Monday, March 8, 2010

Can a company own shares in itself ?

A couple of days ago, a financial adviser and I were looking at helping a client to implement an insurance funded buy-sell arrangement.

Particularly since the downturn over 2008 and 2009, there seems to have been an increasing focus on insurance protection in the context of business succession (quite aside from any keyperson insurance) and we are regularly seeing bank funding approvals being made conditional on the insurance at least covering the bank’s lending exposure.

As part of the audit process that we were jointly performing on the client's circumstances, the financial adviser identified that one of the shareholders in the trading company was the trading company itself.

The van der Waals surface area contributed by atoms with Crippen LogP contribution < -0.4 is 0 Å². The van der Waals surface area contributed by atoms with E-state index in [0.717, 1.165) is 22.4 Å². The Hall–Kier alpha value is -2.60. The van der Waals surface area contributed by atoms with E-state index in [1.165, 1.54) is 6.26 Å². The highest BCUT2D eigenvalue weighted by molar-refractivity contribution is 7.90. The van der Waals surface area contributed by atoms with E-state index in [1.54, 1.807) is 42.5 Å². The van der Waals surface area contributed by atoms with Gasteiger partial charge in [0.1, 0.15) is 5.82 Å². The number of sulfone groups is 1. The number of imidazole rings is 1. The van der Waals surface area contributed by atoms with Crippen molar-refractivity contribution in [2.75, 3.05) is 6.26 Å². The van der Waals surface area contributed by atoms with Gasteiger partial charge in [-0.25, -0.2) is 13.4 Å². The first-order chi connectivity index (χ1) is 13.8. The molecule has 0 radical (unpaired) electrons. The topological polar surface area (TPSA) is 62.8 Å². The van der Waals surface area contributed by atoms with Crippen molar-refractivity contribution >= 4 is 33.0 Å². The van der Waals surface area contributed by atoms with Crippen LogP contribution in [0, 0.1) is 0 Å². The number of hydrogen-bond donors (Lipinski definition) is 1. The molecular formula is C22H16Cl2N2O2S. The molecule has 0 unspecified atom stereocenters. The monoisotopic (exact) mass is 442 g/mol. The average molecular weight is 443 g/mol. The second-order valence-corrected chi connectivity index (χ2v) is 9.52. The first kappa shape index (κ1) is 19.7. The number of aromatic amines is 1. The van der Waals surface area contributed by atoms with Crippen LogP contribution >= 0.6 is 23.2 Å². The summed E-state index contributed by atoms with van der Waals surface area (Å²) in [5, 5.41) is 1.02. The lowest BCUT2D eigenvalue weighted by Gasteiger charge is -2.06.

This was not a simple case of the trading company having done some sort of share buyback arrangement – the company was listed under the ASIC records as a one third shareholder in itself.

Although it is an area that is not often considered, the Corporations Act expressly prohibits companies owning shares in themselves and there are a series of practical consequences (as well as potentially significant penalties) that can flow.

It looks as though there will be a solution for this client, however as with most breaches of the law, prevention would have been infinitely more palatable than the cure.

And no - a company can not own shares in itself.

Until next week.

Matthew Burgess